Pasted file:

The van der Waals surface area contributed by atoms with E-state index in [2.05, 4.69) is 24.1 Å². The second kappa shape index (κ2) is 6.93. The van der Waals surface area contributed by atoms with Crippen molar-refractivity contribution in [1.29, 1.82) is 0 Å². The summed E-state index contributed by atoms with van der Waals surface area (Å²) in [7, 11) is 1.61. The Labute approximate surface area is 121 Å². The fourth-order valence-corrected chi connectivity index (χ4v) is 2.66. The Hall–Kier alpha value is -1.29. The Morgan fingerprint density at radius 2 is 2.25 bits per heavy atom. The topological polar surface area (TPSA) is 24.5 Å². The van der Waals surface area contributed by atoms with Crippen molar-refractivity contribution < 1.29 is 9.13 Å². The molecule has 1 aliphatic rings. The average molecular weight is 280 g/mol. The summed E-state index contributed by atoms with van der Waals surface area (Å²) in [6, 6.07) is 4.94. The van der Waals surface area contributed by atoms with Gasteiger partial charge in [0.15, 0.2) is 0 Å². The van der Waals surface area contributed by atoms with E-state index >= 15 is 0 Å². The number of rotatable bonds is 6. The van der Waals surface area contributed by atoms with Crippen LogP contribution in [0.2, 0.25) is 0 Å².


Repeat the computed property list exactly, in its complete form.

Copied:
The van der Waals surface area contributed by atoms with E-state index in [2.05, 4.69) is 24.1 Å². The second kappa shape index (κ2) is 6.93. The van der Waals surface area contributed by atoms with Crippen molar-refractivity contribution in [1.29, 1.82) is 0 Å². The summed E-state index contributed by atoms with van der Waals surface area (Å²) in [7, 11) is 1.61. The Labute approximate surface area is 121 Å². The fourth-order valence-corrected chi connectivity index (χ4v) is 2.66. The Hall–Kier alpha value is -1.29. The Morgan fingerprint density at radius 2 is 2.25 bits per heavy atom. The topological polar surface area (TPSA) is 24.5 Å². The van der Waals surface area contributed by atoms with Crippen molar-refractivity contribution < 1.29 is 9.13 Å². The molecule has 1 aliphatic rings. The average molecular weight is 280 g/mol. The summed E-state index contributed by atoms with van der Waals surface area (Å²) in [6, 6.07) is 4.94. The van der Waals surface area contributed by atoms with Gasteiger partial charge in [0.15, 0.2) is 0 Å². The van der Waals surface area contributed by atoms with E-state index >= 15 is 0 Å². The number of rotatable bonds is 6. The van der Waals surface area contributed by atoms with Crippen LogP contribution in [0.2, 0.25) is 0 Å².